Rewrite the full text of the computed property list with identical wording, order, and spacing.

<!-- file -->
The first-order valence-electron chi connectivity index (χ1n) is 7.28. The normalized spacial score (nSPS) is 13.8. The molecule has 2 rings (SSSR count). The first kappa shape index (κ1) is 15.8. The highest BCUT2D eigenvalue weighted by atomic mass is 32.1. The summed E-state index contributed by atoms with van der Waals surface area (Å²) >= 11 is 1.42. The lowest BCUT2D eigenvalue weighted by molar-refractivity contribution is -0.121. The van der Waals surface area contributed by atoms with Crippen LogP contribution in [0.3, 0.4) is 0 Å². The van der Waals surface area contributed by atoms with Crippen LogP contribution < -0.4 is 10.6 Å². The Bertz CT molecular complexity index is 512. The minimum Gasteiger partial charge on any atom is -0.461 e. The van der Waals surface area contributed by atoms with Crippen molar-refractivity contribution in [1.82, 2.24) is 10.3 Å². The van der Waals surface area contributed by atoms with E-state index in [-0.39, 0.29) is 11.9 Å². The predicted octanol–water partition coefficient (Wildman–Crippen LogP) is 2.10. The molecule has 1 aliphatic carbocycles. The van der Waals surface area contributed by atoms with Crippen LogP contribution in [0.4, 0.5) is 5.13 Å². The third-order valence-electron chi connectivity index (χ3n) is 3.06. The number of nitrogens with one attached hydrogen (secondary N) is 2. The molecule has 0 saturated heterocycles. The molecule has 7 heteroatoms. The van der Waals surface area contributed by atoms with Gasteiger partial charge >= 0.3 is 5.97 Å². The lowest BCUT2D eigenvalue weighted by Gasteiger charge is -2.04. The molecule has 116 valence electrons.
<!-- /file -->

The first-order valence-electron chi connectivity index (χ1n) is 7.28. The normalized spacial score (nSPS) is 13.8. The molecule has 2 rings (SSSR count). The first kappa shape index (κ1) is 15.8. The highest BCUT2D eigenvalue weighted by atomic mass is 32.1. The summed E-state index contributed by atoms with van der Waals surface area (Å²) >= 11 is 1.42. The lowest BCUT2D eigenvalue weighted by molar-refractivity contribution is -0.121. The van der Waals surface area contributed by atoms with Crippen LogP contribution in [0.3, 0.4) is 0 Å². The van der Waals surface area contributed by atoms with Crippen LogP contribution < -0.4 is 10.6 Å². The Bertz CT molecular complexity index is 512. The minimum Gasteiger partial charge on any atom is -0.461 e. The van der Waals surface area contributed by atoms with Crippen molar-refractivity contribution in [1.82, 2.24) is 10.3 Å². The van der Waals surface area contributed by atoms with E-state index in [-0.39, 0.29) is 11.9 Å². The predicted octanol–water partition coefficient (Wildman–Crippen LogP) is 2.10. The molecule has 1 aliphatic carbocycles. The van der Waals surface area contributed by atoms with Crippen LogP contribution in [0.4, 0.5) is 5.13 Å². The third-order valence-electron chi connectivity index (χ3n) is 3.06. The number of nitrogens with one attached hydrogen (secondary N) is 2. The molecule has 0 saturated heterocycles. The molecule has 7 heteroatoms. The van der Waals surface area contributed by atoms with Gasteiger partial charge >= 0.3 is 5.97 Å². The lowest BCUT2D eigenvalue weighted by Gasteiger charge is -2.04. The molecule has 116 valence electrons.